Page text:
By Sylvie Dale, Tulsa On-Line Editor

April 26, 2002 — The U.S. Senate on Thursday approved (88 to 11) its version of the energy bill, which contains billions of dollars in tax incentives. The long anticipated plan, spurred by President George W. Bush’s energy policy a year ago, seeks to address the nation’s future energy needs.

The Senate bill includes $14bn in tax incentives over ten years, divided between renewable energy and conservation programs and fossil fuel energy producers. (The House version calls for $33bn in tax incentives which lean toward the oil, gas, coal and nuclear industries.)

Other highlights in the Senate version include:

o More authority for federal regulation of the wholesale electricity markets and transmission systems;

o Repeal of the Public Utility Holding Company Act (PUHCA) of 1935, which limits the operations of electricity holding companies;

o A requirement for generators to produce ten per cent of their electricity by 2019 from renewable fuels;

o Federal loan guarantees intended to get private companies interested in building a $20bn pipeline to transport natural gas from Alaska’s North Slope;

o Consumer tax credits for the installation of solar panels, additional insulation or energy-efficient windows, doors, air conditioners and heat pumps;

o A ban on use of the fuel additive MTBE;

o A requirement to use more ethanol in gasoline.

Missing from the Senate version is provision for oil drilling in the Arctic National Wildlife Refuge, an item Republicans have already promised to revive when the Senate and House versions are reconciled.

The legislation contains a series of tax incentives for independent oil and gas producers. The bill also carves out a greater role for national laboratories in their efforts to research and develop new energy technologies. Additionally, it contains provisions that would spur energy development on Indian lands.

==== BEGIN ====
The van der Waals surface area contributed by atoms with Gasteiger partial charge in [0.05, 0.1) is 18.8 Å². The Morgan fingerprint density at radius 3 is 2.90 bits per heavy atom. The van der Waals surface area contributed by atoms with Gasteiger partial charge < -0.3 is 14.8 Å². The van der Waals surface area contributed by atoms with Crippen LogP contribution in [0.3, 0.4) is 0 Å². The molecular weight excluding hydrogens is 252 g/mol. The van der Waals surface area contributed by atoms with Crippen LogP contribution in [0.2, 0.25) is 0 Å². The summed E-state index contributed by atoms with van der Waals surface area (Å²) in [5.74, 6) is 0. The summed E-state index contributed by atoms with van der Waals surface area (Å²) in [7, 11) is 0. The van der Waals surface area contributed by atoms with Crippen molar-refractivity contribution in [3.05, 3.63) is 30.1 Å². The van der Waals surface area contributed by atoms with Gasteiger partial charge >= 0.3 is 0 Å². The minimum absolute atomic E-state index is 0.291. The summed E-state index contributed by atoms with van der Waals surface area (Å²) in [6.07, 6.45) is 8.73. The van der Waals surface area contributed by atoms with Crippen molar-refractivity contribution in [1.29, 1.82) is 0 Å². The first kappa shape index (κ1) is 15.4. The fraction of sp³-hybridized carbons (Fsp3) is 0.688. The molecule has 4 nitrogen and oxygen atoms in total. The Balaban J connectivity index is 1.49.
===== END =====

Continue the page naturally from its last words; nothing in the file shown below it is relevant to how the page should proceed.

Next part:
“This legislation is the result of six weeks of debate and was approved with overwhelming bipartisan support,” said Sen. Jeff Bingaman, chairman of the Senate Energy and Natural Resources Committee. “It doesn’t tackle every challenge I was hoping we would address, but it does lay out a plan for meeting the nations future energy needs through a combination of increased production of traditional fuels and increased use of emerging energy sources.”

Democrats said the bill provides a balance between energy production and conservation, plus gives encouragement for end consumers to practice energy conservation, the Associated Press reported.

President Bush said the House and Senate energy bills include the major conservation and environmentally responsible production measures needed to reduce the nation’s reliance on foreign sources of energy.

“I am pleased that the House-Senate Conference Committee will have before it the elements of a comprehensive energy policy,” Bush said.

“The two bills reflect my Administration’s call to provide tax incentives for alternative and renewable fuels and technology; modernize our electricity laws; open a small portion of ANWR to responsible exploration; increase automotive fuel efficiency while protecting American lives and jobs; and ensure continued safe operation of our nuclear facilities.”